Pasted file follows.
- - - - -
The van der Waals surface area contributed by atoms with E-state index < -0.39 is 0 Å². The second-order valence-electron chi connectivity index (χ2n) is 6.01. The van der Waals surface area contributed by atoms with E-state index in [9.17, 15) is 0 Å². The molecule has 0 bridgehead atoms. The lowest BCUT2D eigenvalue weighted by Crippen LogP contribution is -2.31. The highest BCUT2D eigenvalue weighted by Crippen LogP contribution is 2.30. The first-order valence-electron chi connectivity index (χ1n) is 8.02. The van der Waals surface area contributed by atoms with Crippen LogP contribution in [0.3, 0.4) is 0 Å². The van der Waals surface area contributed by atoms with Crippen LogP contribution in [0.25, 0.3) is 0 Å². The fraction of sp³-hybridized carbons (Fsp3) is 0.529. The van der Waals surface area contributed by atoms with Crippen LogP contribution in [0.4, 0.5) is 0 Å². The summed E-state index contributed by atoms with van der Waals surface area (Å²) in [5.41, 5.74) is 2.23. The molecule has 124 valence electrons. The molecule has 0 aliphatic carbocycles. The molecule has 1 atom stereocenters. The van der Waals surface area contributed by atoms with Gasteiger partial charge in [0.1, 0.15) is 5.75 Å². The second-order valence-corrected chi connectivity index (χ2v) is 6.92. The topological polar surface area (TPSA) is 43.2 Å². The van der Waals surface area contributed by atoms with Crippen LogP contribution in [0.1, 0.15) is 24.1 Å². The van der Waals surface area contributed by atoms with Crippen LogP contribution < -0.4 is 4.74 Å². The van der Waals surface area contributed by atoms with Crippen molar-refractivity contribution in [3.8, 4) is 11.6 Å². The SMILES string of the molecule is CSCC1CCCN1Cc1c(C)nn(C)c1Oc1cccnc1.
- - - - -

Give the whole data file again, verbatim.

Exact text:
The van der Waals surface area contributed by atoms with E-state index < -0.39 is 0 Å². The second-order valence-electron chi connectivity index (χ2n) is 6.01. The van der Waals surface area contributed by atoms with E-state index in [9.17, 15) is 0 Å². The molecule has 0 bridgehead atoms. The lowest BCUT2D eigenvalue weighted by Crippen LogP contribution is -2.31. The highest BCUT2D eigenvalue weighted by Crippen LogP contribution is 2.30. The first-order valence-electron chi connectivity index (χ1n) is 8.02. The van der Waals surface area contributed by atoms with Crippen LogP contribution in [0.3, 0.4) is 0 Å². The van der Waals surface area contributed by atoms with Crippen LogP contribution in [0.25, 0.3) is 0 Å². The fraction of sp³-hybridized carbons (Fsp3) is 0.529. The van der Waals surface area contributed by atoms with Crippen LogP contribution in [0.4, 0.5) is 0 Å². The summed E-state index contributed by atoms with van der Waals surface area (Å²) in [5.41, 5.74) is 2.23. The molecule has 124 valence electrons. The molecule has 0 aliphatic carbocycles. The molecule has 1 atom stereocenters. The van der Waals surface area contributed by atoms with Gasteiger partial charge in [0.1, 0.15) is 5.75 Å². The second-order valence-corrected chi connectivity index (χ2v) is 6.92. The topological polar surface area (TPSA) is 43.2 Å². The van der Waals surface area contributed by atoms with Crippen LogP contribution in [0.1, 0.15) is 24.1 Å². The van der Waals surface area contributed by atoms with Crippen LogP contribution < -0.4 is 4.74 Å². The van der Waals surface area contributed by atoms with Crippen molar-refractivity contribution in [3.8, 4) is 11.6 Å². The SMILES string of the molecule is CSCC1CCCN1Cc1c(C)nn(C)c1Oc1cccnc1.